The injury is due to repetitive overhead rotational stress that, as the name suggests, is most often seen in baseball or softball players but that also may occur in swimmers, tennis players, gymnasts, and volleyball players. It is most common in athletes aged between 10 and 14 years. In Little League shoulder, athletes will report insidious onset of pain with throwing or overhead activity. They may also report loss of velocity or accuracy with throwing. The diagnosis is clinical and made when a young athlete has tenderness on exam over the proximal humeral growth plate. Radiographs may or may not demonstrate widening of the growth plate.
Rotator cuff tendinopathy, biceps tendinopathy, or shoulder impingement also would be a consideration in this patient as these diagnoses can be frequently seen in overhead-throwing athletes. However, this patient is skeletally immature and has tenderness on palpation over the proximal humeral physis, which is consistent with the diagnosis of Little League shoulder. He does not have a history of shoulder dislocation or subluxation events making the diagnosis of shoulder instability less likely. Multidirectional instability is a condition in which there is increased laxity in both shoulders and that may be present in any direction. This can be an underlying condition that may predispose an athlete to develop shoulder pain. It is treated with rest and physical therapy to strengthen surrounding muscles. The lack of an osseous mass on imaging or an acute fracture in this case excludes other entities in our differential diagnosis.
The physical exam should include inspection of the patient with the shirt off in boys or in a tank top or gown in girls. Visible deformity, swelling, and ecchymosis can be seen with acute trauma such as clavicular fracture or as sternoclavicular or acromioclavicular dislocation. The examiner should take note of the patient’s posture as it may be poor with forward-slumped shoulders potentially contributing to pain or injury (Figure 3). Asymmetric shoulder height may be due to scoliosis, trapezius spasm, or repetitive shoulder use of the dominant arm causing increased strength of the rotator cuff and depression of the ipsilateral shoulder.
Palpation of the shoulder should include the clavicle, acromioclavicular (AC) joint, proximal biceps tendon, proximal humeral head, scapular, and periscapular musculature. Range of motion (preferably active) should be evaluated and may be performed with the Apley scratch test (Figure 4). This test may be performed superiorly, which evaluates abduction and external rotation, or inferiorly, which evaluates internal rotation and adduction. In sports with repetitive overhead motion, such as baseball in particular, there may be an increase in external rotation and loss of internal rotation in the dominant shoulder.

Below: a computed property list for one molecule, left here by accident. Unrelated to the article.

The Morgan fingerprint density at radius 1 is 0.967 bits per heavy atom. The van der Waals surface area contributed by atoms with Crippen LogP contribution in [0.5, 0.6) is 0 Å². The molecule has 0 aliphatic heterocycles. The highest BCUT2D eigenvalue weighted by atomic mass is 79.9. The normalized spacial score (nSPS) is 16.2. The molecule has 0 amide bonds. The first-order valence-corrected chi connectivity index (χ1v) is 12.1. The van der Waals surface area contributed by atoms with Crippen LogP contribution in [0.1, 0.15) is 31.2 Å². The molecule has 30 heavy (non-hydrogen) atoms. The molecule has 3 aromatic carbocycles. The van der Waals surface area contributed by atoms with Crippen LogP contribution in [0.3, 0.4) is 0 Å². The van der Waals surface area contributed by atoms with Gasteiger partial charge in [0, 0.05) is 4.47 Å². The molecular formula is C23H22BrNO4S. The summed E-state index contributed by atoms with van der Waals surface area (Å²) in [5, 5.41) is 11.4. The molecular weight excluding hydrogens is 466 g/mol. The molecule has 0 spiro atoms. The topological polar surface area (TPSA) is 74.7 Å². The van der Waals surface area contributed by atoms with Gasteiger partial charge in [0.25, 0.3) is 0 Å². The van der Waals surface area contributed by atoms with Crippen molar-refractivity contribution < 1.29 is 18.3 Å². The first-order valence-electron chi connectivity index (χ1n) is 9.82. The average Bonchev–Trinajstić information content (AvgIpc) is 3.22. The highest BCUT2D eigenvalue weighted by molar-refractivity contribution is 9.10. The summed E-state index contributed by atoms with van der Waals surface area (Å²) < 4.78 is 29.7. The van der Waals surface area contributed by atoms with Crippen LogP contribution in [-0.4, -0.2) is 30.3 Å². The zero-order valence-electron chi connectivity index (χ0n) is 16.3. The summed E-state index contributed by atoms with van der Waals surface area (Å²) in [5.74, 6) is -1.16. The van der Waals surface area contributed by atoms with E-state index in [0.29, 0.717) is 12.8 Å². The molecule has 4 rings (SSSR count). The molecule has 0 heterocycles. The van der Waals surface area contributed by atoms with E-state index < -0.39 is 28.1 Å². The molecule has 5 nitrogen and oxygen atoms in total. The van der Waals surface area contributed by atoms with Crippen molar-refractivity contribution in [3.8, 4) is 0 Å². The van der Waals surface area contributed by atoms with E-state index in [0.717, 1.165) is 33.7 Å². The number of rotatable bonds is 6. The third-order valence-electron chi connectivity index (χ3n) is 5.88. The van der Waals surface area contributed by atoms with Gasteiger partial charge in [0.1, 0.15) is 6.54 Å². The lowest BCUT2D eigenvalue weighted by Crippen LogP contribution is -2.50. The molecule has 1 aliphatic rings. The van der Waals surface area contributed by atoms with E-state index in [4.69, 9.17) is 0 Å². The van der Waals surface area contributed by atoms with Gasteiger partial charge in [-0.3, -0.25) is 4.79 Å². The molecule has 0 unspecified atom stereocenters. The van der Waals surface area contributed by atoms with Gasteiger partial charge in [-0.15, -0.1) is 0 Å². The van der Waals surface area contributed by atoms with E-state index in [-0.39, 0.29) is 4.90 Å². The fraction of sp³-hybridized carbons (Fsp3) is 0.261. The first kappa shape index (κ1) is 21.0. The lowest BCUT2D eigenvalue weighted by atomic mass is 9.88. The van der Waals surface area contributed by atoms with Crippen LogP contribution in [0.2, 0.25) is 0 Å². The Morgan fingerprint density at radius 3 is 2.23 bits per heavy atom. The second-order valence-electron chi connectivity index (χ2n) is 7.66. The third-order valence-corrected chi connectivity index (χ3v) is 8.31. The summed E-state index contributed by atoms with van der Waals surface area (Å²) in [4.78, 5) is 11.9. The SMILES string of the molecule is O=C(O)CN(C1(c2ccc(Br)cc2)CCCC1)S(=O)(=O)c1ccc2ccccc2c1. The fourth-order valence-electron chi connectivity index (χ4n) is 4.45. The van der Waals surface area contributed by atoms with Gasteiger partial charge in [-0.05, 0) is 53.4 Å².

Strength of the rotator cuff muscles should be evaluated, which includes the supraspinatus (empty can) test (Figure 5); subscapularis testing (Figure 6); and resisted internal and external rotation. There are numerous specialized tests that can be performed on the shoulder, including stability tests (apprehension, relocation; Figure 7) and impingement tests (Hawkins-Kennedy, Figure 8; Neer, Figure 9). More testing may be performed in the sports medicine or orthopedic office but are often not necessary in the primary care setting.
Initial workup of shoulder pain by a primary care provider should begin with 2 views of the shoulder, typically anteroposterior (AP) and Grashey views. Additional views may be considered by a sports medicine physician or orthopedic surgeon including trans-scapular Y lateral and axillary views. Radiographs should be obtained in instances of acute trauma, pain for longer than 1 month, nighttime pain, and history of instability episodes. When Little League shoulder is suspected, shoulder radiographs may demonstrate widening with adjacent sclerosis of the proximal humeral physis, particularly along the lateral aspect. It can be helpful to obtain a contralateral view as a comparison to better identify the abnormality of the growth plate.
Even if radiographs are symmetric, the diagnosis may still be Little League shoulder if the patient has tenderness on palpation over the proximal humeral physis. Magnetic resonance imaging (MRI) is the most sensitive test for detecting subtle physeal injury although MRI typically is not needed in making a diagnosis of Little League shoulder. If an MRI is obtained, it may demonstrate physeal widening on T1-weighted and non–fat-saturated proton density images, and periphyseal edema on T2-weighted sequence.2